23 October 2008

As good as it gets.

I go to a lot of poetry readings. At most of them I'm either coordinating, introducing, or reading, so it's a rare treat when I can just kick back and listen. Of course, that also makes me extraordinarily critical as an observer. We've all been there, staring out the window, checking our watches, fighting off the urge to send a text message, or wishing we'd brought a flask. But last night when Richard Siken and James Allen Hall read at Cleveland State, it reminded me just how good a reading can be. I didn't want to leave that room. I didn't want the reading to stop.

Here's what made the reading so great:

* The room in Fenn Tower was comfortable and quiet, with just the right lighting. Parking was easy, so even out of town folks could attend without having to circle the block for a spot.

* Aside from a few students whispering and rifling through notebooks, the crowd was tuned in and attentive, and involved.

* The readers were spectacular, and spectacular in different ways.

Even before he started reading, Siken commanded our attention and got us emotionally involved as an audience. We got a sense of his honesty as a poet right away, and as listeners we trusted him. He read long poems: two from his book, and one new poem. He read the space in the poems, not just the words on the page. He definitely succeeded in "honoring the work," as he put it, rather than doing a slick, shticky performance.

Hall's selections seemed to open a dialogue with Siken's in such a compelling way. Though his reading style is a bit more light-hearted, Hall maintained the intensity that Siken stoked in the audience. When he neared the end of the set, Hall asked if we would "permit" him "one more" poem. I've never witnessed such humbleness, and graciousness, from a poet before. Of course we begged for more. The sequence of poems in the set had a natural arc to it, and though we didn't want him to stop reading, we felt a sense of closure with Hall's final poem.

Both poets have a gift for commanding our attention, and for providing just the right amount of preface and banter. CSU Poetry Center Director Michael Dumanis delivered bios for both poets before the reading, but they read back-to-back without interruption (other than applause). To me, this allowed the poems to reverberate against each other in a way that wouldn't have happened otherwise.

* The Q&A was as good as the reading. People responded directly to the poems, without the usual fumbling and mindless questions. I was especially impressed by the fact that young people were asking compelling questions about things like emotional vulnerability in writing. Somebody even pointed out the fact that both authors' books have a photograph of a hand on the cover. I know this sounds ridiculous, but this reading gave me more faith in the future of poetry, and maybe the future of humanity, too.

If you ever have the chance to see either--or both--of these poets read, drop everything and go. In the meantime, buy their books (James Allen Hall's Now You're the Enemy and Richard Siken's Crush) and see what I'm talking about. You can find more information on the Cleveland State University Poetry Center and its readings here.

Have you ever experienced a reading like this? What made it so powerful? Did all future readings pale in comparison?

8 comments:

Frank (the Colt) said...

Nice shot of the back of my head. I agree with you about everything, the reading last night was better than great. It felt like revisiting their books in a way that I hadn't the times I'd read them before.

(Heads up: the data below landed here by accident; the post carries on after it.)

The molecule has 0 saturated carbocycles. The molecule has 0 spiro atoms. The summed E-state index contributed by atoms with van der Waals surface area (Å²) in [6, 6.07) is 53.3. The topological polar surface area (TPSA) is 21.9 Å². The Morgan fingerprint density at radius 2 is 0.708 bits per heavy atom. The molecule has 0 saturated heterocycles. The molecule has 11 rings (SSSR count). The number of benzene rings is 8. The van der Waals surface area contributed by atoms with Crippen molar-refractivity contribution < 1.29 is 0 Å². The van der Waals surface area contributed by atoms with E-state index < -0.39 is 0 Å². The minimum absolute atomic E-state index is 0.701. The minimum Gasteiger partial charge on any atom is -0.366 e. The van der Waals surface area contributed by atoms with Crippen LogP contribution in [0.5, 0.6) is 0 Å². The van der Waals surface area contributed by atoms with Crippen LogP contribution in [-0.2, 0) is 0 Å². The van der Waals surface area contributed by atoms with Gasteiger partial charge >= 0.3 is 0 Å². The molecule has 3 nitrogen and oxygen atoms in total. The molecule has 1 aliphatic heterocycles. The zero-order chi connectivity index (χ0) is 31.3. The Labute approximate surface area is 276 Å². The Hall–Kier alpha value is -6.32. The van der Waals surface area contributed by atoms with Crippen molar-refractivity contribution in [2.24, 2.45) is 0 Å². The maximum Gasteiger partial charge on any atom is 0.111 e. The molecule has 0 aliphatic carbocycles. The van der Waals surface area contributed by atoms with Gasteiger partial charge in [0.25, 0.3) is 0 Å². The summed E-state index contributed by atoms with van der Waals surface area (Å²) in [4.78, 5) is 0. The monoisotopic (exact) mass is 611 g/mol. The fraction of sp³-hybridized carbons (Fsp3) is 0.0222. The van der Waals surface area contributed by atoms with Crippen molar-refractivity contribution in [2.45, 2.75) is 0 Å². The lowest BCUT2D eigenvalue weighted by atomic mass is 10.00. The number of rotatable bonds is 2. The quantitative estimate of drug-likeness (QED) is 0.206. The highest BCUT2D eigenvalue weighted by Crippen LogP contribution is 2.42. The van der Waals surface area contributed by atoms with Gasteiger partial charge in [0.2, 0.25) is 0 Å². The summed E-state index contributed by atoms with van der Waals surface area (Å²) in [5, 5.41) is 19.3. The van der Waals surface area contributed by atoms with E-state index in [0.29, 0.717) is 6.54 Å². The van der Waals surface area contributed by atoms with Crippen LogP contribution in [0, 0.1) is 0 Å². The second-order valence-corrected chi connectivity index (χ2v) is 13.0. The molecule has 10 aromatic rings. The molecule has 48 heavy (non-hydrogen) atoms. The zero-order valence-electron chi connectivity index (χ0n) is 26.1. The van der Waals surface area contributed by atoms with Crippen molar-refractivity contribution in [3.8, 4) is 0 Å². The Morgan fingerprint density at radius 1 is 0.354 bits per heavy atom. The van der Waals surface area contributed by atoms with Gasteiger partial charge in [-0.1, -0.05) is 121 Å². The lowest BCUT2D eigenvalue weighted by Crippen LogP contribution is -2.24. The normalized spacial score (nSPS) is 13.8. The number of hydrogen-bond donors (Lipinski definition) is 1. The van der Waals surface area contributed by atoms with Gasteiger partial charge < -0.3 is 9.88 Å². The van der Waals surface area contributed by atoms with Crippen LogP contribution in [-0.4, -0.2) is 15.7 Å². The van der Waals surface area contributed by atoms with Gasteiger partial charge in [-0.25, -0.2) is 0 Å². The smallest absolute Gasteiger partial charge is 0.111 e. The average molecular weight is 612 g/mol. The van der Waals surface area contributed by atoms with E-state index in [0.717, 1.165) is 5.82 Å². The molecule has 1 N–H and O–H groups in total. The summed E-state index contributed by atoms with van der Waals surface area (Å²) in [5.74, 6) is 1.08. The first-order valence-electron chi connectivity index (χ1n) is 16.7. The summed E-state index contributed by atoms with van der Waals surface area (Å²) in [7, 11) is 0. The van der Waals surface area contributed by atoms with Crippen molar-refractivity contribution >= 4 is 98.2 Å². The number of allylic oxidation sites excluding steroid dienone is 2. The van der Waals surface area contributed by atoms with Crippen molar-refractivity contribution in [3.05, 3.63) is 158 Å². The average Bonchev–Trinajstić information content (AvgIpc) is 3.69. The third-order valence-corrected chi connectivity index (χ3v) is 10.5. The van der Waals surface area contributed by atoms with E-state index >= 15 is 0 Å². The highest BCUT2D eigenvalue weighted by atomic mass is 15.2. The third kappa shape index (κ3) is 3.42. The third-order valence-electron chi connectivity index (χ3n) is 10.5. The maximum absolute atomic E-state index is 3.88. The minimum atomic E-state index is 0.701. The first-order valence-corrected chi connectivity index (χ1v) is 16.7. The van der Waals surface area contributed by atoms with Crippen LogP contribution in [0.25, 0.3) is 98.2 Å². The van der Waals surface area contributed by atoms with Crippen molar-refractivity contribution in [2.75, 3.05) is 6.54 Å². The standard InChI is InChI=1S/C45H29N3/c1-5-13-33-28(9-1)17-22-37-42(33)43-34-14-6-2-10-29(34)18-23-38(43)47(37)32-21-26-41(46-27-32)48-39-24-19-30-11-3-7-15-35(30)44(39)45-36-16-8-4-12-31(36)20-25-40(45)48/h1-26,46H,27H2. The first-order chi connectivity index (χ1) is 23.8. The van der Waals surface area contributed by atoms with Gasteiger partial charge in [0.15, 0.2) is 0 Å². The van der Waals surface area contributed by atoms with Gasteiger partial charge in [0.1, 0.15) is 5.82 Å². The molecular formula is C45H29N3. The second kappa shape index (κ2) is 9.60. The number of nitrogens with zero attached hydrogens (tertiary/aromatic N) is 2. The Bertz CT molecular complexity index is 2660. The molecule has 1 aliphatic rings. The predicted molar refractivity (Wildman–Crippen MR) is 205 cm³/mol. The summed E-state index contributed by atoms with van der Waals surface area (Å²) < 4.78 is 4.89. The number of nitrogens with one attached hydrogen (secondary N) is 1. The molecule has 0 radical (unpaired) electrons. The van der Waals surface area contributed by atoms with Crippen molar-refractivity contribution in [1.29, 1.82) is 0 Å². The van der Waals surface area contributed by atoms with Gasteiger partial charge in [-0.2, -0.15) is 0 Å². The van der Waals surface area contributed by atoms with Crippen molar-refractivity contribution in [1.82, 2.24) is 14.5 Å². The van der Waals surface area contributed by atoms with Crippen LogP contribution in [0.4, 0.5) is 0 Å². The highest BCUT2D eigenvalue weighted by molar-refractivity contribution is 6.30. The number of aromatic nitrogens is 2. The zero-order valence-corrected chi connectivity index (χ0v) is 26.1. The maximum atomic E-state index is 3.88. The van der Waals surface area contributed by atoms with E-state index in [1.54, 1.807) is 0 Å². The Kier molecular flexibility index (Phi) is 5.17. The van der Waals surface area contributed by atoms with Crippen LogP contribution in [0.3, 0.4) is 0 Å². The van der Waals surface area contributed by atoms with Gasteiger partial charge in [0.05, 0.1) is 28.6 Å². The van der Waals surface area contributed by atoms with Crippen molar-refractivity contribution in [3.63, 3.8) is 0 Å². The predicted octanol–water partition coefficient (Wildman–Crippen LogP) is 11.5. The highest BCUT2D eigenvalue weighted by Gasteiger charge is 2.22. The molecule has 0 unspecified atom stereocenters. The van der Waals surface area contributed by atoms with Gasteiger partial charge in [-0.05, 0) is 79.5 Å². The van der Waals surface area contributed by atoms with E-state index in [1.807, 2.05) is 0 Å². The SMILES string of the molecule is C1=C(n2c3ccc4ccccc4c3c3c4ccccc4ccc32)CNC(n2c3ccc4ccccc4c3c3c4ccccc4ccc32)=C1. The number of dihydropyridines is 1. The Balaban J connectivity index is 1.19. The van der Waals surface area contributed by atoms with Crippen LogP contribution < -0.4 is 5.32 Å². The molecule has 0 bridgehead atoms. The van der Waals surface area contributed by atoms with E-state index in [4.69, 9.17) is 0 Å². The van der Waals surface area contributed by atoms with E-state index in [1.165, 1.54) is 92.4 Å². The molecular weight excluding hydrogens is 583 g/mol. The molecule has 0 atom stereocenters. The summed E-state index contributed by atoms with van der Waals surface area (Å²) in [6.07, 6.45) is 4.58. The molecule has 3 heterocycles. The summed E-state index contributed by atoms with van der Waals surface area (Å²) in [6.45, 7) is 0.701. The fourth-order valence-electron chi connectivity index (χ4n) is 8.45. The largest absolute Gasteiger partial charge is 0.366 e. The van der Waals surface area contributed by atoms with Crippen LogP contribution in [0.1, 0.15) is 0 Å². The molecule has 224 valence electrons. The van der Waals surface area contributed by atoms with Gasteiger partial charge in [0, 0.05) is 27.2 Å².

Penultimatina said...

Me too, Frank. I'm glad that you like the picture of the back of your head. If you use it, be sure to credit me. Ha!

Pamela said...

Lynda Hull. Lynda Hull. Lynda Hull.

Keith said...

I can't say I've been to one reading where everyone blew me away (as I'm sure it's rare, especially when you have more than two poets reading -- or maybe I'm perpetually glass-half-empty), though I was very jealous when I read your post. I would've loved to hear both those poets read in one night.

And the last first book interview I stole from Kate is the question about believing that poetry can change the world.

As silly as it may seem, if someone can do justice their work, and captivate me only with their words and the way they read their words, that always conveys to me how powerful poetry can be. I mean the folks that REALLY can captivate an audience. I don't think that'll ever be me, but I admire the hell out of folks who can.

And not to make this too long, but your previous post about the kick in the ass... After almost every good reading, I end up putting something down on the page that I'm happy with. Readings can be the best catalysts to immediately head toward the wine bottle to pour yourself a glass, or to immediately hit the computer or the notebook to get words down.

Kim Grey said...

I saw James Allen Hall read that night, having arrived late after getting lost driving to the campus. I absolutely agree with your sentiments about the beauty of this reading. I wish I would have been there in time to hear Richard Siken's reading.

It was a very inspiring evening. When I got home, I sat down and began writing a new short story.

Collin Kelley said...

Hearing Sharon Olds read a couple of years ago was an amazing experience. She read mostly new work, which is now in her latest collection. It was an inspirational evening. She's one of my poetry idols, so finally getting to hear and meet her was a dream fulfilled.

Amy said...

Am very sorry I missed it. I can't let being tired stop me from these events...

newzoopoet said...

For me it's the poet's actual voice that makes or breaks a reading. It could be a fabulous poem, but if the person reading it has an irritating, nasal voice, fuggitaboutit.